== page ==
Can I self file and represent myself in the chapter 13 conversion? 27 Answers as of November 01, 2013

I had an attorney who filed my chapter 7. The judge converted the filling to a chapter 13.

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Eranthe Law Firm
Eranthe Law Firm | Cate Eranthe
It's not a good idea. I have seen the Chapter 13 Trustee lay into pro se filers telling them they need to get an attorney or their case will be dismissed.
Answer Applies to: California
Replied: 11/1/2013
Stephens Gourley & Bywater | David A. Stephens
You can, but Chapter 13 plans are hard to confirm without an attorney.
Answer Applies to: Nevada
Replied: 10/31/2013
Tokarska Law Center
Tokarska Law Center | Kathryn U. Tokarska
Yes you can although it is not recommended because the success rates in chapter 13 on a self represented individual are very poor. The 2011 Central District report states that the success rates are less than 1%.
Answer Applies to: California
Replied: 10/31/2013
Janet A. Lawson Bankruptcy Attorney
Janet A. Lawson Bankruptcy Attorney | Janet Lawson
Ch 13 is a little tricky, a good lawyer will get you the lowest payment.
Answer Applies to: California
Replied: 10/31/2013
Law Office of David T Egli | David T. Egli
You can. Chapter 13 cases are complicated even for attorneys. Rules and procedures can vary from judge to judge, as well as from district to district. Many cases end up being dismissed without the debtor obtaining a discharge. It is usually best, then, that you have an attorney experienced with handling chapter 13 cases in the court in which you filed your case represent you.
Answer Applies to: California
Replied: 10/31/2013
    Joseph Lehn, Esq
    Joseph Lehn, Esq | Lehn Law, PA
    After a conversion, your attorney will remain on the case unless he has withdrawn. If the attorney has withdrawn, you can continue in the case representing yourself. However, it is recommended that you have counsel in your bankruptcy case.
    Answer Applies to: Florida
    Replied: 10/31/2013
    The Law Office of Darren Aronow, PC
    The Law Office of Darren Aronow, PC | Darren Aronow
    Yes, but you are not likely to be successful. Most pro se chapter 13's fail.
    Answer Applies to: New York
    Replied: 10/31/2013
    Law Offices of Linda Rose Fessler | Linda Fessler
    You can, but I would not advise it. Chapter 13 cases are a great deal more complicated than a Chapter 7.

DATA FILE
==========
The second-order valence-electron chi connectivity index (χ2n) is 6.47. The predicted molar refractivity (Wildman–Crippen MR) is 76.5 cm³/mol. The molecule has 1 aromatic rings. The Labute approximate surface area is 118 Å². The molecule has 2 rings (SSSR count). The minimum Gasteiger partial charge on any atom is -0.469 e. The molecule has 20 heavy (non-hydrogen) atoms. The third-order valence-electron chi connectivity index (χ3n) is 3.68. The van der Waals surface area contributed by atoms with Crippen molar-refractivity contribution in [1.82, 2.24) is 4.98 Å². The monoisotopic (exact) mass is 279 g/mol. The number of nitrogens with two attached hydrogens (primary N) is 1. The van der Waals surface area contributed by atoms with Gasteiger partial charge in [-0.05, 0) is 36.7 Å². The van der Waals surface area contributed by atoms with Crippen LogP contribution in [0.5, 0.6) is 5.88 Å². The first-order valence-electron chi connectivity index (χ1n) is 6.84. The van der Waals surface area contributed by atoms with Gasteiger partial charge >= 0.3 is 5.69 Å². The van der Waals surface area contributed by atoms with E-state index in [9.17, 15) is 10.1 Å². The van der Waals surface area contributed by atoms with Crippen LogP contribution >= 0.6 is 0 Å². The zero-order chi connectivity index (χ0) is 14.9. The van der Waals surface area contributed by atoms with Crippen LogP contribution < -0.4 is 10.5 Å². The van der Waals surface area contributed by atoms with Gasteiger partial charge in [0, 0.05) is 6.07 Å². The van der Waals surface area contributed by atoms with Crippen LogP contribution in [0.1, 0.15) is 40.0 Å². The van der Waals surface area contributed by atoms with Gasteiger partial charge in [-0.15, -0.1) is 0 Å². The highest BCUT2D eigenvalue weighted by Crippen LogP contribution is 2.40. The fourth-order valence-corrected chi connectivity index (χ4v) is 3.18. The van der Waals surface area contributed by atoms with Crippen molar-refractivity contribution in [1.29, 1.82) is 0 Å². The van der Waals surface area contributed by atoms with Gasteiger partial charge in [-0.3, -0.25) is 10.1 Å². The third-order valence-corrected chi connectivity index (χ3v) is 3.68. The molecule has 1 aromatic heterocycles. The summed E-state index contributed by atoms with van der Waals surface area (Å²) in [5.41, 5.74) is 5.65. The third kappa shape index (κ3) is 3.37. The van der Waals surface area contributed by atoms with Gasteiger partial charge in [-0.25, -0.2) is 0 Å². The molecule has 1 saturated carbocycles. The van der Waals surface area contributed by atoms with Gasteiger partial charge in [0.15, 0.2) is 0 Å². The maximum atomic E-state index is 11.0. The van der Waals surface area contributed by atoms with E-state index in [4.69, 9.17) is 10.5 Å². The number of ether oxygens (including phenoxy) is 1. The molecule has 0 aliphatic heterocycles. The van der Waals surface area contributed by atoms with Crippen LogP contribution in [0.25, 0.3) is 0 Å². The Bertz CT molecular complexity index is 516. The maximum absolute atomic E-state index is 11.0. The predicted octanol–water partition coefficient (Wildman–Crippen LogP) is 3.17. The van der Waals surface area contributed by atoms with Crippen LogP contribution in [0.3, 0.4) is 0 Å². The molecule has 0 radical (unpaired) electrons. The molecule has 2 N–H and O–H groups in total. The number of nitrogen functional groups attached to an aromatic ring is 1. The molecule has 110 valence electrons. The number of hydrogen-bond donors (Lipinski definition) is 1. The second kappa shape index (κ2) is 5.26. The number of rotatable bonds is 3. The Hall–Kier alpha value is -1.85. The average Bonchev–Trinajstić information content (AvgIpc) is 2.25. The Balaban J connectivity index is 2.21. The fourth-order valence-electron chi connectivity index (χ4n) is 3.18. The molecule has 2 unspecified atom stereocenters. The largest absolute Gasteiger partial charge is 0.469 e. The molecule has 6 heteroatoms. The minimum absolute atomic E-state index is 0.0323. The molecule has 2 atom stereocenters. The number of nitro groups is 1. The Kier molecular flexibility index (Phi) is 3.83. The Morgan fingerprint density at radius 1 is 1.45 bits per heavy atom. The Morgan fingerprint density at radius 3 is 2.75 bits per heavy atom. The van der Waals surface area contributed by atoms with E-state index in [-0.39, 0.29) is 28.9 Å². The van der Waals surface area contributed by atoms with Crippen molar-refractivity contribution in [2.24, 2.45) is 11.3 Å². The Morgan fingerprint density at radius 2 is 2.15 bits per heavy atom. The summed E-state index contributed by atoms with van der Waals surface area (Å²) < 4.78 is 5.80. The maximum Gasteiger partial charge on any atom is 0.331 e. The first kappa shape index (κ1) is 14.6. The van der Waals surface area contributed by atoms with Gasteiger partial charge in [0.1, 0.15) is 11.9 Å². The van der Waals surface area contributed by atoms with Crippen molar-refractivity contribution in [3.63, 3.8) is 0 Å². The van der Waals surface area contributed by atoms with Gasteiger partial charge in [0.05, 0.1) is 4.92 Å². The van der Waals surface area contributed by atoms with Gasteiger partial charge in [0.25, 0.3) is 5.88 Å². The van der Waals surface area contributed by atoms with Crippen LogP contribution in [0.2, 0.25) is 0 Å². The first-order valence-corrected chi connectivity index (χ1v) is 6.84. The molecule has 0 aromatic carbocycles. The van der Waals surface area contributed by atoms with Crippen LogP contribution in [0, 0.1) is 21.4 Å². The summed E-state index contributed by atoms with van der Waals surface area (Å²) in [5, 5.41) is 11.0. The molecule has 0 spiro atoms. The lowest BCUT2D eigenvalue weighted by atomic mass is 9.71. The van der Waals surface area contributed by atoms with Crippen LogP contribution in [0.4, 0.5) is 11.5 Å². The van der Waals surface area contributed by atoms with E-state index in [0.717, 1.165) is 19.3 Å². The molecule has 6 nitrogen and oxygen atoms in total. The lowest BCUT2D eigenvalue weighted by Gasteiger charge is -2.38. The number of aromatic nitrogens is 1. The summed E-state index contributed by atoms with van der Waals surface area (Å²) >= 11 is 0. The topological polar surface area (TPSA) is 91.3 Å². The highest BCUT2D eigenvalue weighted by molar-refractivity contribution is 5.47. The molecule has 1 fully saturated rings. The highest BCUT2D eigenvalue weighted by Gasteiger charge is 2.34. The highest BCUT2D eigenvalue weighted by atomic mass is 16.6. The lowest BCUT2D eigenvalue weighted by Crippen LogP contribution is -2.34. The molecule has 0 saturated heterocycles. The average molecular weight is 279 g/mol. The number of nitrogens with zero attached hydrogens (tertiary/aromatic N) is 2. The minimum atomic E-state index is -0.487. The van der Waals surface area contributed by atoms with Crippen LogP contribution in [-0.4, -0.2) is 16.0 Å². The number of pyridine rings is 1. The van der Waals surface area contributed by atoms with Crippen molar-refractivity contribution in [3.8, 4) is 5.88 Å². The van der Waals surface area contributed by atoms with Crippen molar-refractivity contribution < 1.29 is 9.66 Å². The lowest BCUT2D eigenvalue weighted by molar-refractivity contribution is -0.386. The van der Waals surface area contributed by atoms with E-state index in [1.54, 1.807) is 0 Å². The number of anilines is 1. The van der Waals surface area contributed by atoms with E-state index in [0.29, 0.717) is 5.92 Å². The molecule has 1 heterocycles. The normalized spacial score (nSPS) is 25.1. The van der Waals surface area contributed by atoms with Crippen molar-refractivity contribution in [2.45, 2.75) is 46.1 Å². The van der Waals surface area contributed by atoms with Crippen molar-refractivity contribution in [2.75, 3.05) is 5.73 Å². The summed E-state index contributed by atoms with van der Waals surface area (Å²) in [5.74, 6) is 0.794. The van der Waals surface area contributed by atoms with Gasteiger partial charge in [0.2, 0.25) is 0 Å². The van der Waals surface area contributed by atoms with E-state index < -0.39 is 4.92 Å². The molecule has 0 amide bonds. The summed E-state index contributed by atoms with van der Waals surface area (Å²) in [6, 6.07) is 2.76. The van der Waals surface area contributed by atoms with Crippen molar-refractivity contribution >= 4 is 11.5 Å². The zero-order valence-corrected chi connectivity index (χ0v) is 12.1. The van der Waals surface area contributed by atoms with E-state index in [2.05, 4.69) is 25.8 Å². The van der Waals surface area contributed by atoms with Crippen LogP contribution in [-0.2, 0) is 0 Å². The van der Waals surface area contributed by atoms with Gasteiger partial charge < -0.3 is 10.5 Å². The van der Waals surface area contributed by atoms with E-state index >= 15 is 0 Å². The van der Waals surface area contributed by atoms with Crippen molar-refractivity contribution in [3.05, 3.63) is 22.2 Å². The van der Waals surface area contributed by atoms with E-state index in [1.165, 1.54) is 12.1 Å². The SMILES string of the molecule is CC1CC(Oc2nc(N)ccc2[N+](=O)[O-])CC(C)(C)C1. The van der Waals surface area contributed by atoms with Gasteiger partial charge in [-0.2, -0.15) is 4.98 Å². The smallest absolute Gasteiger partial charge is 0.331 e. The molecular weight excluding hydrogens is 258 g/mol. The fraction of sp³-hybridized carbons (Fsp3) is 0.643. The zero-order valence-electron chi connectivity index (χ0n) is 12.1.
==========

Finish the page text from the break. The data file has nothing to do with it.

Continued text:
Answer Applies to: California
    Replied: 10/29/2013
    Scott Goldstein | Scott Goldstein
    You can always represent yourself in any legal proceeding. The question is whether it is a good idea. Chapter 13 is not for amateurs. You should get either good advice from your current lawyer or get a new one. Doing your own chapter 13 is like doing your own heart surgery: messy, painful and with the high likelihood of damage.
    Answer Applies to: New Jersey
    Replied: 10/29/2013
    Law Office of Michael Johnson
    Law Office of Michael Johnson | Michael Johnson
    Yes but very difficult you should consult an attorney. Most attorneys can put fees in plan.
    Answer Applies to: Florida
    Replied: 10/29/2013
    Timothy Casey Theisen, P.A. | Tim Theisen
    Yes, but you may be able to find an attorney who can just get paid out of your chapter 13 payments, i.e. basically your creditors pay the attorney. I'd usually take such a case with a portion down, and a portion paid through your plan.
    Answer Applies to: Minnesota
    Replied: 10/29/2013
    CoverLaw
    CoverLaw | Jim Cover
    You can but 13 is more involved than chapter 7.
    Answer Applies to: California
    Replied: 10/28/2013
    Law Offices Of M.Azhar Asadi | M.Azhar Asadi
    You can ,but chapter 13 is complicated and you better off to get an attorney .
    Answer Applies to: California
    Replied: 10/29/2013
    Charles Schneider, P.C.
    Charles Schneider, P.C. | Charles J. Schneider
    It would be the equivalent of pulling your own tooth. There are lawyers out there who do not know how to do a chapter 13. I represent them.
    Answer Applies to: Michigan
    Replied: 10/29/2013
    Goldsmith & Guymon
    Goldsmith & Guymon | Marjorie Guymon
    Yes, you have the right to represent yourself in any bankruptcy proceeding.
    Answer Applies to: Nevada
    Replied: 10/28/2013
    Niketas & Clark, LLP
    Niketas & Clark, LLP | Alexia K. Niketas